92nd American Meteorological Society Annual Meeting (January 22-26, 2012)

Monday, 23 January 2012: 5:00 PM
Typhoon Intensity and Structure Change Air/Sea Observational Strategies Employed During the TPARC/TCS08 and ITOP/TCS10 Experiments
Room 340 and 341 (New Orleans Convention Center )
Peter G. Black, SAIC/NRL, Monterey, CA; and J. D. Hawkins, S. Chen, E. R. Sanabia, P. A. Harr, and R. L. Elsberry

The strategy of combination, or ‘combo', deployment of AXBTs and dropsondes into pre-genesis, and mature tropical cyclones (TC's) within the Western North Pacific (WPAC) basin was utilized during the TPARC-Tropical Cyclone Structure (TPARC/TCS-08) and Interaction of Typhoons Over the Pacific (ITOP/TCS10) experiments over a two month period in 2008 and 2010. This sampling strategy enabled a unique view of the three- dimensional (3-D) oceanic thermal and atmospheric environments in evolving tropical systems to be obtained. Coupled with the low-level ocean drifting buoy/float deployment capability of the AFRC WC-130J aircraft, its long-endurance in excess of 12-hours and high-altitude capabilities (300 mb) demonstrates a new era in TC operational ocean feature observation capabilities for initialization and validation of new coupled air-sea TC models such as the NRL coupled COAMPS-TC model, brought on line for the first time during ITOP/TCS10.

Preliminary analysis of the TPARC and ITOP WC-130J AXBT data indicated that three of four systems that developed into typhoons in 2008 and two of three systems in 2010 developed within the WPAC oceanic region referred to as the ‘Southern Eddy Zone' between 16-24 N. In TPARC/TCS08, AXBT data for one case (Jangmi) showed Rapid Intensification (RI) over a warm eddy and subsequent Rapid Decay (RD) over a cold eddy while during ITOP/TCS10, another case (Fanapi) showed rapid development over a warm eddy. While underlying ocean conditions seemed not to be a factor in TC formation, or lack thereof, subsequent development did appear to depend on subsurface ocean eddy conditions, a result that makes monitoring these ocean conditions for coupled model use an important new consideration in TC observational requirements. Preliminary results from an AXBT ‘demo' program inaugurated during the 2011 Atlantic hurricane season has shown initial positive impact on the coupled COAMPS-TC model.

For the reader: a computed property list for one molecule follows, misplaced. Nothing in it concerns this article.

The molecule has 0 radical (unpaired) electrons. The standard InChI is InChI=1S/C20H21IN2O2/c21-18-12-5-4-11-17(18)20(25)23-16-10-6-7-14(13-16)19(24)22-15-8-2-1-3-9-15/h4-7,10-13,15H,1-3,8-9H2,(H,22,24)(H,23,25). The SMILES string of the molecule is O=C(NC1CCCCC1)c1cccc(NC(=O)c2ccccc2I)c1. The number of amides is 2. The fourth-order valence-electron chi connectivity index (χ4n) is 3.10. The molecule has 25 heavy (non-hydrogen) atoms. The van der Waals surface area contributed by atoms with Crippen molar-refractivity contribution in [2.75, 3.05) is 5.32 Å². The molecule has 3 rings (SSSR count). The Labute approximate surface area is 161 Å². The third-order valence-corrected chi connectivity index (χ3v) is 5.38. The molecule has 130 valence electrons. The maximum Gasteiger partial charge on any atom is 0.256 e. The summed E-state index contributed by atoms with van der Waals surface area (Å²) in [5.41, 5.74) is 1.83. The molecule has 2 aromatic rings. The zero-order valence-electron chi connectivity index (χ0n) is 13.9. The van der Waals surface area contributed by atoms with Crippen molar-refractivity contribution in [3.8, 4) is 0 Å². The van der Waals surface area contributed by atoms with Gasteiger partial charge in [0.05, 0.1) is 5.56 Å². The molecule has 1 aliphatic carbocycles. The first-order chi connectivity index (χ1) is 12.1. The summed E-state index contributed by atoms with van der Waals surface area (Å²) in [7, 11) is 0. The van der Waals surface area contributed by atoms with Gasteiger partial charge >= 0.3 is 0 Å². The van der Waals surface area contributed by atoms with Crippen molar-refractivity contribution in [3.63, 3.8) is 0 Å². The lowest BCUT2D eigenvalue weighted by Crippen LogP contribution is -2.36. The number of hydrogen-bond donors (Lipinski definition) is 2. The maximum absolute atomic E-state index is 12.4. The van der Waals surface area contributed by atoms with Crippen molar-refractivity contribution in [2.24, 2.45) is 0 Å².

We suggest that this sampling strategy may prove effective in meeting emerging observational requirements for model initialization and validation as the use of coupled TC prediction models grow. This strategy of flying high in weak systems rather than flying low looking for closed circulations takes advantage of the high altitude and long range capability of the WC-130J aircraft and provides the ability to simultaneously map vertical atmospheric structure searching for signatures of mid-level as well as low-level spin-up at the earliest possible time while also mapping the surface wind field through use of the new Stepped Frequency Microwave Radiometer (SFMR), also flown on the WC-130J aircraft.

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